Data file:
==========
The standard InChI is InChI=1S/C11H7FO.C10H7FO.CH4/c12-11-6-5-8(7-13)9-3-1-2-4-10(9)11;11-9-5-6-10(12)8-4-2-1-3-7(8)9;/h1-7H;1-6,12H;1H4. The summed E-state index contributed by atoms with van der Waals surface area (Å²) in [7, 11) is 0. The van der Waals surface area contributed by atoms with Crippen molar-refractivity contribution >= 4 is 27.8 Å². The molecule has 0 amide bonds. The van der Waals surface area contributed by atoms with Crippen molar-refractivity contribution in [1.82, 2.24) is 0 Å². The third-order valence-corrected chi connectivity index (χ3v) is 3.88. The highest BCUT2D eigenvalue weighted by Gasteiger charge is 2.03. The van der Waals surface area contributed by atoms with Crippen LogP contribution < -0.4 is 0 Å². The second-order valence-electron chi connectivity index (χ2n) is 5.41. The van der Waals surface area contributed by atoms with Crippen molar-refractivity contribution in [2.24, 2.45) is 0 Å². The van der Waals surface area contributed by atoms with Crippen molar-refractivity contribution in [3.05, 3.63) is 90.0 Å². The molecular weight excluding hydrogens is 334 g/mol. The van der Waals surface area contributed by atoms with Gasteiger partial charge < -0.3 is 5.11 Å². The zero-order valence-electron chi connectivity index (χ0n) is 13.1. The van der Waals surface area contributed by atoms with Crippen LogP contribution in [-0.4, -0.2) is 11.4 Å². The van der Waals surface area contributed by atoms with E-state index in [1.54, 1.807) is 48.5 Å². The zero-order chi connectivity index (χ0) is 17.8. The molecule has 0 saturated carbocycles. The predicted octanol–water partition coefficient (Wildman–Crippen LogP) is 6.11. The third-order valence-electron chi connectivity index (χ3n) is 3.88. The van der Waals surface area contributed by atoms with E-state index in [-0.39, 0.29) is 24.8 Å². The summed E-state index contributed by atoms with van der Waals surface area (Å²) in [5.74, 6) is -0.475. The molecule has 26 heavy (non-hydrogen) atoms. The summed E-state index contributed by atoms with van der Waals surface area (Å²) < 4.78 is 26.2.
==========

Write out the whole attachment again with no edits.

The standard InChI is InChI=1S/C11H7FO.C10H7FO.CH4/c12-11-6-5-8(7-13)9-3-1-2-4-10(9)11;11-9-5-6-10(12)8-4-2-1-3-7(8)9;/h1-7H;1-6,12H;1H4. The summed E-state index contributed by atoms with van der Waals surface area (Å²) in [7, 11) is 0. The van der Waals surface area contributed by atoms with Crippen molar-refractivity contribution >= 4 is 27.8 Å². The molecule has 0 amide bonds. The van der Waals surface area contributed by atoms with Crippen molar-refractivity contribution in [1.82, 2.24) is 0 Å². The third-order valence-corrected chi connectivity index (χ3v) is 3.88. The highest BCUT2D eigenvalue weighted by Gasteiger charge is 2.03. The van der Waals surface area contributed by atoms with Crippen LogP contribution < -0.4 is 0 Å². The second-order valence-electron chi connectivity index (χ2n) is 5.41. The van der Waals surface area contributed by atoms with Crippen molar-refractivity contribution in [2.24, 2.45) is 0 Å². The van der Waals surface area contributed by atoms with Crippen molar-refractivity contribution in [3.05, 3.63) is 90.0 Å². The molecular weight excluding hydrogens is 334 g/mol. The van der Waals surface area contributed by atoms with Gasteiger partial charge < -0.3 is 5.11 Å². The zero-order valence-electron chi connectivity index (χ0n) is 13.1. The van der Waals surface area contributed by atoms with Crippen LogP contribution in [-0.4, -0.2) is 11.4 Å². The van der Waals surface area contributed by atoms with E-state index in [1.54, 1.807) is 48.5 Å². The zero-order chi connectivity index (χ0) is 17.8. The molecule has 0 saturated carbocycles. The predicted octanol–water partition coefficient (Wildman–Crippen LogP) is 6.11. The third-order valence-electron chi connectivity index (χ3n) is 3.88. The van der Waals surface area contributed by atoms with E-state index in [-0.39, 0.29) is 24.8 Å². The summed E-state index contributed by atoms with van der Waals surface area (Å²) in [5.74, 6) is -0.475. The molecule has 26 heavy (non-hydrogen) atoms. The summed E-state index contributed by atoms with van der Waals surface area (Å²) < 4.78 is 26.2.